A peculiar byproduct of the ’70s film-noir revival, this British picture stars Albert Finney as a Liverpool everyman who works at a nightclub but aspires to be a private eye in the Chandler/Hammett mode. As a result, he regularly slips into a stilted American accent, talking about “dames” and “heaters” and such even though everyone around him speaks in normal early-‘70s British vernacular. Gumshoe is sort of a spoof, but because the storyline gets convoluted and dark, it’s also sort of a thriller and sort of a whodunnit. Oh, and sort of a character study, too. However, it’s worth noting that Gumshoe was the directorial debut of Stephen Frears, who has made a career out of mixing genres in such offbeat movies as The Grifters (1990) and Dirty Pretty Things (2002)—so it’s possible Gumshoe was deliberately conceived as self-reflexive satire. Whatever the intentions, the result is the same—Gumshoe is sluggish and unfocused, with a number of interesting scenes contributing to an underwhelming sum effect.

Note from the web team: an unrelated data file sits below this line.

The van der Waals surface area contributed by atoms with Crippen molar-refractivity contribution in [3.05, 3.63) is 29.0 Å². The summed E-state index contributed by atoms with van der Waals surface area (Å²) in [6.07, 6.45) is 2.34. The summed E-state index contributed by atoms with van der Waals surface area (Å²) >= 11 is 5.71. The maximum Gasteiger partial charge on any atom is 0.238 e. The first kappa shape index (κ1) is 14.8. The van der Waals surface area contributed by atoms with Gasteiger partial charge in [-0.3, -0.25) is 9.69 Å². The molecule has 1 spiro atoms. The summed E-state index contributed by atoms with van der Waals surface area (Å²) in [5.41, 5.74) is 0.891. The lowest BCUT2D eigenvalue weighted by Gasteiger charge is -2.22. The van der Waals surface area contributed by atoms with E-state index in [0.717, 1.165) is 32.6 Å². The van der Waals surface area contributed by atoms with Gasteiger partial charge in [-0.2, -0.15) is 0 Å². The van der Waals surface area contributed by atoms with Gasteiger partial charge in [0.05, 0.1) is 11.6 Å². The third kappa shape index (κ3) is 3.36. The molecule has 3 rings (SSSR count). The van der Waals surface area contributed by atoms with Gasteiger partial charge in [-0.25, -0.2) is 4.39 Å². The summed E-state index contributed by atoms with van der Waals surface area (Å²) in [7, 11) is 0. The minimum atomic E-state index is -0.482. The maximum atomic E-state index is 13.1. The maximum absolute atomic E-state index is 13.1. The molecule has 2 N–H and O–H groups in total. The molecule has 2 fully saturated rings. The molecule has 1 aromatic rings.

Finney plays Eddie Ginley, a bitter man whose true love, Ellen (Billie Whitelaw), left him for his own brother, William (Frank Finlay). Worse, William is a successful businessman with influence at Eddie’s nightclub, so even though the siblings hate each other, Eddie depends on William’s goodwill for continued employment. When the movie begins, Eddie half-jokingly places a newspaper ad offering his services as a private eye. Soon afterward, a client shows up and gives Eddie a package containing a gun, money, and a photo of a woman—instructions for a paid murder? At first, Eddie thinks his brother is playing a cruel joke, but then he realizes he’s been drawn into a strange mystery involving debauchery, deceit, and drugs. Unfortunately, the mystery is nearly impenetrable, and Eddie’s not a sufficiently interesting character to justify the effort of slogging through the plot. (The actors’ thick blue-collar accents make comprehension even more difficult.) Finney’s performance is low-key to a fault, despite flashes of cynical charm, so Finlay’s seething malice and Whitelaw’s pained ambivalence command greater attention—a considerable problem since they’re only in the movie periodically, whereas Finney is in nearly every scene.